26. What should I do when shorter fighters get inside? – Anthony
I have a long reach so keep my distance when fighting but I dont know what to do when my opponent gets inside.
- Have you read my guide to beating shorter fighters? Just clinch them, push them down, and crush them on the inside.
27. How to keep the hands up techniques and exercises? – Bobby
- Put a boxing glove under your right armpit as you shadowbox jabs into the air. This keeps the right elbow tight and down, which keeps the right hand up. You can also stick a tennis ball under your chin as you shadowbox, keeping your chin down. Every time you spar, dedicate a friend to screaming at you every time you drop your hand. Record a video of yourself sparring so you can see how often you drop your hands and how low you drop your hands. Most fighters don’t realize when they drop their hands as low as their chest.
28. Can I box for weight loss? – Ivan
Hell, my question has to do with boxing for weight loss. I am extremely overweight and was wondering how can joining a boxing gym benefit me? Is it safe for me to join? I weigh 280 and am only 5 feet 6 inches tall. I am able to move don’t get me wrong, I walk, hike and hit my heavy bag with different punching drills. But I’ve been wanting to join a boxing gym, it’s just intimidating. I guess my question is, would trainers mind a person there to lose weight and learn how to defend themselves as opposed to actually training to fight? If that makes sense. Your website has been a big help. Keep it up.
- Boxing is a great exercise for weight loss. As long as your trainers know you are looking to lose weight and not compete in boxing, you will get a great workout. Boxing is very fun and definitely keeps you motivated so you can reach your goals. Make sure you don’t end up sparring so hard that you get hurt or lose sight of your goals, which is to lose weight.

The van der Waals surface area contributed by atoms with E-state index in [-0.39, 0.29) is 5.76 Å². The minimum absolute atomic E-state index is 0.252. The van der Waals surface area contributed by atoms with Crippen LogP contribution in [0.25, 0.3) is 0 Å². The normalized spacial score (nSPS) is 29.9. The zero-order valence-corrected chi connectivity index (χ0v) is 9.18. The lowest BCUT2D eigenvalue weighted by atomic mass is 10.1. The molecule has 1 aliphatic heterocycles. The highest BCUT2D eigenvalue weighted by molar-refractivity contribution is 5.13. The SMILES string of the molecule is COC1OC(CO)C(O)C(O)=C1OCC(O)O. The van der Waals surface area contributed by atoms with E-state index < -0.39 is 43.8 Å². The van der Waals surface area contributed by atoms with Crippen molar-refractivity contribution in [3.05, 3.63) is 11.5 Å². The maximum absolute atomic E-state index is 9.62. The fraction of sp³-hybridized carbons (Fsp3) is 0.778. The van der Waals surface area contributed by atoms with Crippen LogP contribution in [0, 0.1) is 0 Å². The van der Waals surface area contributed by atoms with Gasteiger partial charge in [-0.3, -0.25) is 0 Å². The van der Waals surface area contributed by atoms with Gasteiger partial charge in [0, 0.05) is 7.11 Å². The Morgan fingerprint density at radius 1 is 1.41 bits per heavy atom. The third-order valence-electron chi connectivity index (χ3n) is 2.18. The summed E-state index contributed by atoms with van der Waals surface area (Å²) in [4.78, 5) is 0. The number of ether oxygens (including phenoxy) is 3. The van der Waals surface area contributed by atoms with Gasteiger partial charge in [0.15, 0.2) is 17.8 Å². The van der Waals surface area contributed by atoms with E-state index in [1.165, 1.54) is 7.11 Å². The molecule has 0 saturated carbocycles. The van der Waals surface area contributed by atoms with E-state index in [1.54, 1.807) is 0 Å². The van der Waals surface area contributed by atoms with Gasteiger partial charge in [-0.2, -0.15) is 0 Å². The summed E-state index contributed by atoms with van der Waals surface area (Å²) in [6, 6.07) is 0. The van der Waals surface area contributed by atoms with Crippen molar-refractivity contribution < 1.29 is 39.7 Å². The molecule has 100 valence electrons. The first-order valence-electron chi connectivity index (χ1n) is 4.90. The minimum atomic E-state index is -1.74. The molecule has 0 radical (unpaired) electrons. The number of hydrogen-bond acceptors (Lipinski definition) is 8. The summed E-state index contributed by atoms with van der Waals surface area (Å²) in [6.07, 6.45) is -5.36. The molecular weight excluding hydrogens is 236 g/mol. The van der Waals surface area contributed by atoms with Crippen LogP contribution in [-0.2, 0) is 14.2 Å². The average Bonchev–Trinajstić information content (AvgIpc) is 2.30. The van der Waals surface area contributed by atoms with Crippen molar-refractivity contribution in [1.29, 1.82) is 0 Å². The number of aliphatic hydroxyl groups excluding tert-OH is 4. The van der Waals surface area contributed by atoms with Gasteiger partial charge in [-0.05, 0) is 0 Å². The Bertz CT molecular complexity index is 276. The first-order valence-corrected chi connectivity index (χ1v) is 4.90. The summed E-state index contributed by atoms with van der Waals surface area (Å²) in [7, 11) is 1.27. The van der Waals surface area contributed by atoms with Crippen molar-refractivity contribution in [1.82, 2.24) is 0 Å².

29. Can I get an amateur boxing license with a criminal record? – Alex
- I don’t know but I think it might be ok. I have seen many professionals with criminal records.
30. Am I too old to train boxing? – Dan
Hey man! im 29 and have been into boxing since a young age and understand alot of things however ive never had a trainer as none have been availabe but now a gym has opend in my area sodo you think im too old to start too join im worried ive given my self too many bad habits through training myself.
- Not too old at all. It’s never too late to undo the bad habits and begin to enjoy proper boxing technique.
- Check out this boxing post I made a while back: Am I Too Old to Start Boxing?
31. If you are doing two workouts a day and one of them is boxing training what would you recommend that second training be, cardio or weights are a combination of both? – Sebastian
- I would pick cardio every time. More specifically, core cardio.
32. What about a “the ultimate angle creating guide”? – Lennart
- Already written. Soon to be released!
33. How do I master the left hook, when I’m a long range fighter? – Anthony